It wasn’t until she said the word sister that she got my full attention. But it was more than just the word; it was what her sister was going through. The encounter occurred just a few years ago. A woman was seated on a small couch next to the chair I was heading toward. She sat quietly, staring straight ahead, blankly it seemed. She glanced up with an expectant look as I neared and gave me a small smile of acknowledgement as she realized I was not the person she was waiting for. I returned the smile. Then she turned away, her face resuming its vacant stare.

A Ham Steak and a Hot Mic

A Ham Steak and a Hot Mic
Jun 30, 2023 by Barry Eisenberg

For the first time in a couple of years, my friend Norm and I were finally arranging to meet for lunch. He lives a couple of hours south of me. A google search for a restaurant in between us turned up Mastori’s, a large restaurant-diner. When I clicked on their website, I discovered it had closed, a casualty of the pandemic. This was sad news since Mastori’s had been family-owned and operated for 90 years and was a New Jersey fixture. Known for their savory cheese and cinnamon breads that were placed on each table, Mastori’s was a favorite for families, local politicians, and patrons who came from far and wide. Even President Gerald Ford dined there. I hadn’t been to Mastori’s in many years. But reading the notice of its closing brought me back to a terribly embarrassing experience on my first visit there, many years ago.

Flash

Flash
May 30, 2023 by Barry Eisenberg

“The essential joy of being with horses is that it brings us in contact with the rare elements of grace, beauty, spirit, and freedom.” Sharon Ralls Lemon

Eight years ago, when he was just five years old, our horse Flash became the newest member of our family. Little is more peaceful for me than spending time with him. I do love riding, but it’s also a joy just being with him, grooming, brushing, taking a leisurely walk side by side.

Coming to a Crossroad

Coming to a Crossroad
Apr 24, 2023 by Barry Eisenberg

It all began with a small spot, a bit of missing paint barely an inch wide. I’m not sure how or when it happened, but a quarter-sized circle of paint had been scraped off the frame of my bicycle. I have been bike riding regularly for many years. I love it. And while this blemish didn’t interfere with anything mechanical, I thought I would get it touched up, just for aesthetic sake. I assumed a $5 tube of paint and 5 minutes of work was all it would take to have it looking like new. Well close to new, anyway.  

Building Better Lifeboats

Building Better Lifeboats
Mar 31, 2023 by Barry Eisenberg

The harsh odor hit us like a ton of bricks just as the elevator door opened. I had never experienced anything like it before – an intense hyper-chlorinated sanitizing agent that was intended to neutralize the rankness of the hospital air, but instead the effect was compounded, burning my throat and eyes. I was there with Kevin, a fellow student whose eyes were also tearing up. Our escort, a facility manager, said quite straightforwardly, “You get used to it.”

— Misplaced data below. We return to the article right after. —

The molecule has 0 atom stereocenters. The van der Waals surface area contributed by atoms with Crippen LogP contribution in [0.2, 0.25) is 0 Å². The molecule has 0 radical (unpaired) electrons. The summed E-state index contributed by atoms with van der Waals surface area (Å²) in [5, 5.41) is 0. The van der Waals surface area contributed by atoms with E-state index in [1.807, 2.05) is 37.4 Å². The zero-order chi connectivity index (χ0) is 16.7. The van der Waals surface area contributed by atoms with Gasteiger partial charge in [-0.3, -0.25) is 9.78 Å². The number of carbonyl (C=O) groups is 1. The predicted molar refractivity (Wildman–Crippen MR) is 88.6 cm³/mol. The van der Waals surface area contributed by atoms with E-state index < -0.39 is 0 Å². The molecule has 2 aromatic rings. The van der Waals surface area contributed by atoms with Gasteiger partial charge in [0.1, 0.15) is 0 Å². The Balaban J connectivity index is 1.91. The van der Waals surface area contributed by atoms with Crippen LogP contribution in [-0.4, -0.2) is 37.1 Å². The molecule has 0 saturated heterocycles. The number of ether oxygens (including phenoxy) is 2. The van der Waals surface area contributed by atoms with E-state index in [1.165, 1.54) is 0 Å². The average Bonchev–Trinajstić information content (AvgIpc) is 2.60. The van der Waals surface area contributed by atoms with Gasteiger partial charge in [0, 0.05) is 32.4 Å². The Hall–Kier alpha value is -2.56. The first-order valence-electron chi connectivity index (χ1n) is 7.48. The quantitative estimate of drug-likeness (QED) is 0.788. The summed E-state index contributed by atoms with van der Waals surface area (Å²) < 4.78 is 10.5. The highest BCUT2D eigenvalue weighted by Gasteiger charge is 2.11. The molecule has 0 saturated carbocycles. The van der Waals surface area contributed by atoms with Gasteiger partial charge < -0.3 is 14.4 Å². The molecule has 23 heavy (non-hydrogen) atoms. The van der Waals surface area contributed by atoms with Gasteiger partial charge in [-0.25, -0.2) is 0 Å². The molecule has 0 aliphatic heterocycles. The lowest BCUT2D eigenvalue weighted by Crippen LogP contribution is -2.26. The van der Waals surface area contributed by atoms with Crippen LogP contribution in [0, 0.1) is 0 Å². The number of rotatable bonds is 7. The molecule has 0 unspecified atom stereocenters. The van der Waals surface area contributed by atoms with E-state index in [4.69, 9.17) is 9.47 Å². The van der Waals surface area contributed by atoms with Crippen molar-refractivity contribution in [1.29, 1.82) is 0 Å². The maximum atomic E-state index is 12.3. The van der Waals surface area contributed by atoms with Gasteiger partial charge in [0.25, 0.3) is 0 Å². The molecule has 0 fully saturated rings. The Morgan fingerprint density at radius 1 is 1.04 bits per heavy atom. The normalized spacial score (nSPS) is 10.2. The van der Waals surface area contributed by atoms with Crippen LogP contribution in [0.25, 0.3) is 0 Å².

The Optics of Etiquette

The Optics of Etiquette
Feb 27, 2023 by Barry Eisenberg

Nestled on the bank of the Delaware River, Lambertville, NJ is such a charmingly scenic town. Local artists display their farm-scapes in art cooperatives. Antique shops overflow with history ranging from early American spindles to 1950s art deco pastel geometrics that appear simultaneously retro and futuristic. Topping off the allure are the wonderful restaurants, from D'Floret with their locally sourced vegetables to the Under the Moon Café and their scrumptious Argentinian meatloaf. One recent Sunday, Amy and I thought that a visit to Lambertville would be an ideal way to spend the afternoon. It was a mild winter day, perfect for brunch and a stroll. The Lambertville Inn is a real treat. The ground level terrace sits beside a serene canal and towpath, a peacefully picturesque setting shared amicably by bicyclists, hikers, and ducks. On this day we sat upstairs in the oak-adorned small dining room. But this story is not about the ambiance. Nor is it about the tantalizing fluffy three-cheese omelets or the heavenly seafood crepes. Or the attentive and friendly waitstaff.

Remembering My Mother

Remembering My Mother
Jan 29, 2023 by Barry Eisenberg

In the late 1970s, I moved out of the apartment where I had lived with my parents for the previous 10 years. Amy and I had just returned from a month-long cross-country camping trip and were moving to Philadelphia together where I was to begin graduate school. At the same time, and finally empty nesters, my parents decided to leave Queens, NY as the sunshine and beaches of Florida beckoned. Soon after their move, during winter break, I flew down for a quick weekend visit. I took a late flight out of Philadelphia and arrived at around eleven p.m.

Shoes of Despair, Shoes of Hope

Shoes of Despair, Shoes of Hope
Jan 24, 2023 by Barry Eisenberg